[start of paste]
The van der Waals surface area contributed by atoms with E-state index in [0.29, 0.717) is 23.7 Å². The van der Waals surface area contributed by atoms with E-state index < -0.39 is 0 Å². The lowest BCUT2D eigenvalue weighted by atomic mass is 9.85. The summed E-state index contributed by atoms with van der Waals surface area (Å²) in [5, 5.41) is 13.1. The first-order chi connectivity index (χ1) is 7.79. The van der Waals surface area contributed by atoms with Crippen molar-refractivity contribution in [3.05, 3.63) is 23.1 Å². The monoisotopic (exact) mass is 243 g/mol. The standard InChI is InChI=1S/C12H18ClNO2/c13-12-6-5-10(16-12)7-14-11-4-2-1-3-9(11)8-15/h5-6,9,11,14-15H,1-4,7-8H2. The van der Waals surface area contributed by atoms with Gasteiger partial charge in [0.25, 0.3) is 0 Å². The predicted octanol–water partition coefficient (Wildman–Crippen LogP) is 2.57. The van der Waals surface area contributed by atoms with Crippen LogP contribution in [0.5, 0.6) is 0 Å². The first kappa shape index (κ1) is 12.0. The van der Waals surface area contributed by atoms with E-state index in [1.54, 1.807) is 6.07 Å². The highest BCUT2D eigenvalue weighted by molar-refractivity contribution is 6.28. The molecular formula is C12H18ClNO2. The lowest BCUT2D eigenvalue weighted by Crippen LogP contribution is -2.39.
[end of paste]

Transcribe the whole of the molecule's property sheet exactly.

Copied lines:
The van der Waals surface area contributed by atoms with E-state index in [0.29, 0.717) is 23.7 Å². The van der Waals surface area contributed by atoms with E-state index < -0.39 is 0 Å². The lowest BCUT2D eigenvalue weighted by atomic mass is 9.85. The summed E-state index contributed by atoms with van der Waals surface area (Å²) in [5, 5.41) is 13.1. The first-order chi connectivity index (χ1) is 7.79. The van der Waals surface area contributed by atoms with Crippen molar-refractivity contribution in [3.05, 3.63) is 23.1 Å². The monoisotopic (exact) mass is 243 g/mol. The standard InChI is InChI=1S/C12H18ClNO2/c13-12-6-5-10(16-12)7-14-11-4-2-1-3-9(11)8-15/h5-6,9,11,14-15H,1-4,7-8H2. The van der Waals surface area contributed by atoms with Gasteiger partial charge in [0.25, 0.3) is 0 Å². The predicted octanol–water partition coefficient (Wildman–Crippen LogP) is 2.57. The van der Waals surface area contributed by atoms with Crippen LogP contribution in [0.5, 0.6) is 0 Å². The first kappa shape index (κ1) is 12.0. The van der Waals surface area contributed by atoms with E-state index in [1.54, 1.807) is 6.07 Å². The highest BCUT2D eigenvalue weighted by molar-refractivity contribution is 6.28. The molecular formula is C12H18ClNO2. The lowest BCUT2D eigenvalue weighted by Crippen LogP contribution is -2.39.